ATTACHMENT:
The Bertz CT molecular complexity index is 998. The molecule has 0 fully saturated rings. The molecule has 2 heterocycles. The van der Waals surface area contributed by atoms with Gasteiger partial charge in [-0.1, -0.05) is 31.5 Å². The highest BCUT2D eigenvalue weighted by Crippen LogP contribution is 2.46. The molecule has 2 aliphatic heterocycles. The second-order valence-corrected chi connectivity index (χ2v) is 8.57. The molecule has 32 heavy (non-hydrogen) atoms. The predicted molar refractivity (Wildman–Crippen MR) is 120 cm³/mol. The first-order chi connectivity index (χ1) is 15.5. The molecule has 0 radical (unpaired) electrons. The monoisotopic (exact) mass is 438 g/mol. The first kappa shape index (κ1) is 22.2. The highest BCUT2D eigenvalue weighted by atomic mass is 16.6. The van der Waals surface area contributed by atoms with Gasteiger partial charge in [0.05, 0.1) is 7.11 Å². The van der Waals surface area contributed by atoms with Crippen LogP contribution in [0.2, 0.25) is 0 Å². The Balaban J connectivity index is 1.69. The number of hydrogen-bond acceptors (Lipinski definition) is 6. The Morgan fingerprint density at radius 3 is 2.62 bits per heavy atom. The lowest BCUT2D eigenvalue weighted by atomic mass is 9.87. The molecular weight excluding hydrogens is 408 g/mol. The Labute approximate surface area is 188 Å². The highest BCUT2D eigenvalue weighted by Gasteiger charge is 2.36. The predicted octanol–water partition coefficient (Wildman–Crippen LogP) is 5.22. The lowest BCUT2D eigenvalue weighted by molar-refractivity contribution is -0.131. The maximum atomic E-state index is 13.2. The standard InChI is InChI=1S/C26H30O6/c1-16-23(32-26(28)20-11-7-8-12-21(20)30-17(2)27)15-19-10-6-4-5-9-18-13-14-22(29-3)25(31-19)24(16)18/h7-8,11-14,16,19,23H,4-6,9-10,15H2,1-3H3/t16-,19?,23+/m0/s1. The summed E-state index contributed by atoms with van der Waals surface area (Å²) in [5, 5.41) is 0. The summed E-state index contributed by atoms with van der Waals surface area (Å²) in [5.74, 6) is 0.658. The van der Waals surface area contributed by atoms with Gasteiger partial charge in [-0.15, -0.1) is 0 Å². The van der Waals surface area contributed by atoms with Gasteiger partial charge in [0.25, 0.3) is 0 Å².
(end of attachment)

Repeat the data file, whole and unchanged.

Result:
The Bertz CT molecular complexity index is 998. The molecule has 0 fully saturated rings. The molecule has 2 heterocycles. The van der Waals surface area contributed by atoms with Gasteiger partial charge in [-0.1, -0.05) is 31.5 Å². The highest BCUT2D eigenvalue weighted by Crippen LogP contribution is 2.46. The molecule has 2 aliphatic heterocycles. The second-order valence-corrected chi connectivity index (χ2v) is 8.57. The molecule has 32 heavy (non-hydrogen) atoms. The predicted molar refractivity (Wildman–Crippen MR) is 120 cm³/mol. The first-order chi connectivity index (χ1) is 15.5. The molecule has 0 radical (unpaired) electrons. The monoisotopic (exact) mass is 438 g/mol. The first kappa shape index (κ1) is 22.2. The highest BCUT2D eigenvalue weighted by atomic mass is 16.6. The van der Waals surface area contributed by atoms with Gasteiger partial charge in [0.05, 0.1) is 7.11 Å². The van der Waals surface area contributed by atoms with Crippen LogP contribution in [0.2, 0.25) is 0 Å². The Balaban J connectivity index is 1.69. The number of hydrogen-bond acceptors (Lipinski definition) is 6. The Morgan fingerprint density at radius 3 is 2.62 bits per heavy atom. The lowest BCUT2D eigenvalue weighted by atomic mass is 9.87. The molecular weight excluding hydrogens is 408 g/mol. The Labute approximate surface area is 188 Å². The highest BCUT2D eigenvalue weighted by Gasteiger charge is 2.36. The predicted octanol–water partition coefficient (Wildman–Crippen LogP) is 5.22. The lowest BCUT2D eigenvalue weighted by molar-refractivity contribution is -0.131. The maximum atomic E-state index is 13.2. The standard InChI is InChI=1S/C26H30O6/c1-16-23(32-26(28)20-11-7-8-12-21(20)30-17(2)27)15-19-10-6-4-5-9-18-13-14-22(29-3)25(31-19)24(16)18/h7-8,11-14,16,19,23H,4-6,9-10,15H2,1-3H3/t16-,19?,23+/m0/s1. The summed E-state index contributed by atoms with van der Waals surface area (Å²) in [5, 5.41) is 0. The summed E-state index contributed by atoms with van der Waals surface area (Å²) in [5.74, 6) is 0.658. The van der Waals surface area contributed by atoms with Gasteiger partial charge in [-0.15, -0.1) is 0 Å². The van der Waals surface area contributed by atoms with Gasteiger partial charge in [0.25, 0.3) is 0 Å².